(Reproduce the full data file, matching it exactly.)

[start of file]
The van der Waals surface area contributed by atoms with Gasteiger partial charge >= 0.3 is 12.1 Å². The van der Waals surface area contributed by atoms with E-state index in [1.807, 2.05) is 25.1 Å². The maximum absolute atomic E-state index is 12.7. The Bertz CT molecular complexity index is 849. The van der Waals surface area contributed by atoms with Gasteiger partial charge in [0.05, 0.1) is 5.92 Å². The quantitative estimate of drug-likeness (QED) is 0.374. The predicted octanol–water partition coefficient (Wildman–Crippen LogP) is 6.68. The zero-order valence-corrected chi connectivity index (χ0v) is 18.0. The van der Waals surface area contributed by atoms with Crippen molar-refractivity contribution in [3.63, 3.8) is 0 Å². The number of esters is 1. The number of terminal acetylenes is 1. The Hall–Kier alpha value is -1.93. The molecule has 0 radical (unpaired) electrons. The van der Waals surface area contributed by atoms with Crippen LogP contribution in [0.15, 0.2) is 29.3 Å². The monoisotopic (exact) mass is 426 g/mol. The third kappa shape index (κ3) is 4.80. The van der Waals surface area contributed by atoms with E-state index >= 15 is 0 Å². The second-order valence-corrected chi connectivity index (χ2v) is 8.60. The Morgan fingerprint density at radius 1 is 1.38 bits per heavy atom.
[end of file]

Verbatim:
The van der Waals surface area contributed by atoms with Gasteiger partial charge >= 0.3 is 12.1 Å². The van der Waals surface area contributed by atoms with E-state index in [1.807, 2.05) is 25.1 Å². The maximum absolute atomic E-state index is 12.7. The Bertz CT molecular complexity index is 849. The van der Waals surface area contributed by atoms with Gasteiger partial charge in [0.05, 0.1) is 5.92 Å². The quantitative estimate of drug-likeness (QED) is 0.374. The predicted octanol–water partition coefficient (Wildman–Crippen LogP) is 6.68. The zero-order valence-corrected chi connectivity index (χ0v) is 18.0. The van der Waals surface area contributed by atoms with Crippen molar-refractivity contribution in [3.63, 3.8) is 0 Å². The number of esters is 1. The number of terminal acetylenes is 1. The Hall–Kier alpha value is -1.93. The molecule has 0 radical (unpaired) electrons. The van der Waals surface area contributed by atoms with Crippen LogP contribution in [0.15, 0.2) is 29.3 Å². The monoisotopic (exact) mass is 426 g/mol. The third kappa shape index (κ3) is 4.80. The van der Waals surface area contributed by atoms with E-state index >= 15 is 0 Å². The second-order valence-corrected chi connectivity index (χ2v) is 8.60. The Morgan fingerprint density at radius 1 is 1.38 bits per heavy atom.